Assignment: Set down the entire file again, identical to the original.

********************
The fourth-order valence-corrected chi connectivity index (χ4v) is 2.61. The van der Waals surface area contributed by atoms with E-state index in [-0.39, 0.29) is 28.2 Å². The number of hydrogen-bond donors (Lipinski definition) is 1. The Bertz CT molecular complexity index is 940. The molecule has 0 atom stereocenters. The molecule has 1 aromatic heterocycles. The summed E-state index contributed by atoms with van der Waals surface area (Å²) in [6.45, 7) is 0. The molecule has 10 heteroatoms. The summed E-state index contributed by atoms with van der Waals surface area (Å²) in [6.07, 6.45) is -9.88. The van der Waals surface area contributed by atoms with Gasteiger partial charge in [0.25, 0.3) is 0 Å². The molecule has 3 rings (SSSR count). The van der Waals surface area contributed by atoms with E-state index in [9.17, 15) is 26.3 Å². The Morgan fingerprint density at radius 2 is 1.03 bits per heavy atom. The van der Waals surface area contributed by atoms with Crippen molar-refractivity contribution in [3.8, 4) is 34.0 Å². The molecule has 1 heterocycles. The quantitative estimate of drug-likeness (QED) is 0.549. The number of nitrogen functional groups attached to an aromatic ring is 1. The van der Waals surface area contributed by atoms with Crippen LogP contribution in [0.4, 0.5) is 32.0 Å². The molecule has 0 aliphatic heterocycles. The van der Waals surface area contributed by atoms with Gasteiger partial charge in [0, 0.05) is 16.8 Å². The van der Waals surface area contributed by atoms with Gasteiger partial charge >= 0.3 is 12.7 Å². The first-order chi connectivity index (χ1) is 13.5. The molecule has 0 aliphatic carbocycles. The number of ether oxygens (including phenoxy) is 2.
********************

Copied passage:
The fourth-order valence-corrected chi connectivity index (χ4v) is 2.61. The van der Waals surface area contributed by atoms with E-state index in [-0.39, 0.29) is 28.2 Å². The number of hydrogen-bond donors (Lipinski definition) is 1. The Bertz CT molecular complexity index is 940. The molecule has 0 atom stereocenters. The molecule has 1 aromatic heterocycles. The summed E-state index contributed by atoms with van der Waals surface area (Å²) in [6.45, 7) is 0. The molecule has 10 heteroatoms. The summed E-state index contributed by atoms with van der Waals surface area (Å²) in [6.07, 6.45) is -9.88. The van der Waals surface area contributed by atoms with Gasteiger partial charge in [0.25, 0.3) is 0 Å². The molecule has 3 rings (SSSR count). The van der Waals surface area contributed by atoms with E-state index in [9.17, 15) is 26.3 Å². The Morgan fingerprint density at radius 2 is 1.03 bits per heavy atom. The van der Waals surface area contributed by atoms with Crippen molar-refractivity contribution in [3.8, 4) is 34.0 Å². The molecule has 1 heterocycles. The quantitative estimate of drug-likeness (QED) is 0.549. The number of nitrogen functional groups attached to an aromatic ring is 1. The van der Waals surface area contributed by atoms with Crippen LogP contribution in [0.4, 0.5) is 32.0 Å². The molecule has 0 aliphatic heterocycles. The van der Waals surface area contributed by atoms with Gasteiger partial charge in [0, 0.05) is 16.8 Å². The van der Waals surface area contributed by atoms with Gasteiger partial charge >= 0.3 is 12.7 Å². The first-order chi connectivity index (χ1) is 13.5. The molecule has 0 aliphatic carbocycles. The number of ether oxygens (including phenoxy) is 2.